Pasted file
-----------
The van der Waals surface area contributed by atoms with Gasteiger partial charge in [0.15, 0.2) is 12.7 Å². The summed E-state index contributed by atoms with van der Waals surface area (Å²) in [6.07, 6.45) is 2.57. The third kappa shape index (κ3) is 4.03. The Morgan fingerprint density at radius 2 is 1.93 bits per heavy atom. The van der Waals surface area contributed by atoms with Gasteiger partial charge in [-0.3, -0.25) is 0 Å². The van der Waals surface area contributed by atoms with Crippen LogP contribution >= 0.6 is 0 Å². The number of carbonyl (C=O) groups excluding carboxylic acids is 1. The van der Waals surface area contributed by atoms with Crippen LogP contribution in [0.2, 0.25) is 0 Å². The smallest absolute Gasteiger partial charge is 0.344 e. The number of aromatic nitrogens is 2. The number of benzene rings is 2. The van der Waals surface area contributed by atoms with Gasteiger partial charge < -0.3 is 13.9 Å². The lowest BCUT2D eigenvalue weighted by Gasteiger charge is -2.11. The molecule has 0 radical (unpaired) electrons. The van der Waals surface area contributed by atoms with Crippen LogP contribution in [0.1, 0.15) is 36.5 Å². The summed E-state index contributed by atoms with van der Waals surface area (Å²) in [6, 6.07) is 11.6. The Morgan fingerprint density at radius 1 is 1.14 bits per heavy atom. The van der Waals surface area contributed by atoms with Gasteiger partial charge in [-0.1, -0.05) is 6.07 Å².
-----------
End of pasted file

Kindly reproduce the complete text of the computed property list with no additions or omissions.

The van der Waals surface area contributed by atoms with Gasteiger partial charge in [0.15, 0.2) is 12.7 Å². The summed E-state index contributed by atoms with van der Waals surface area (Å²) in [6.07, 6.45) is 2.57. The third kappa shape index (κ3) is 4.03. The Morgan fingerprint density at radius 2 is 1.93 bits per heavy atom. The van der Waals surface area contributed by atoms with Gasteiger partial charge in [-0.3, -0.25) is 0 Å². The van der Waals surface area contributed by atoms with Crippen LogP contribution >= 0.6 is 0 Å². The number of carbonyl (C=O) groups excluding carboxylic acids is 1. The van der Waals surface area contributed by atoms with Crippen LogP contribution in [0.2, 0.25) is 0 Å². The smallest absolute Gasteiger partial charge is 0.344 e. The number of aromatic nitrogens is 2. The number of benzene rings is 2. The van der Waals surface area contributed by atoms with Gasteiger partial charge < -0.3 is 13.9 Å². The lowest BCUT2D eigenvalue weighted by Gasteiger charge is -2.11. The molecule has 0 radical (unpaired) electrons. The van der Waals surface area contributed by atoms with Crippen LogP contribution in [0.1, 0.15) is 36.5 Å². The summed E-state index contributed by atoms with van der Waals surface area (Å²) in [6, 6.07) is 11.6. The Morgan fingerprint density at radius 1 is 1.14 bits per heavy atom. The van der Waals surface area contributed by atoms with Gasteiger partial charge in [-0.1, -0.05) is 6.07 Å².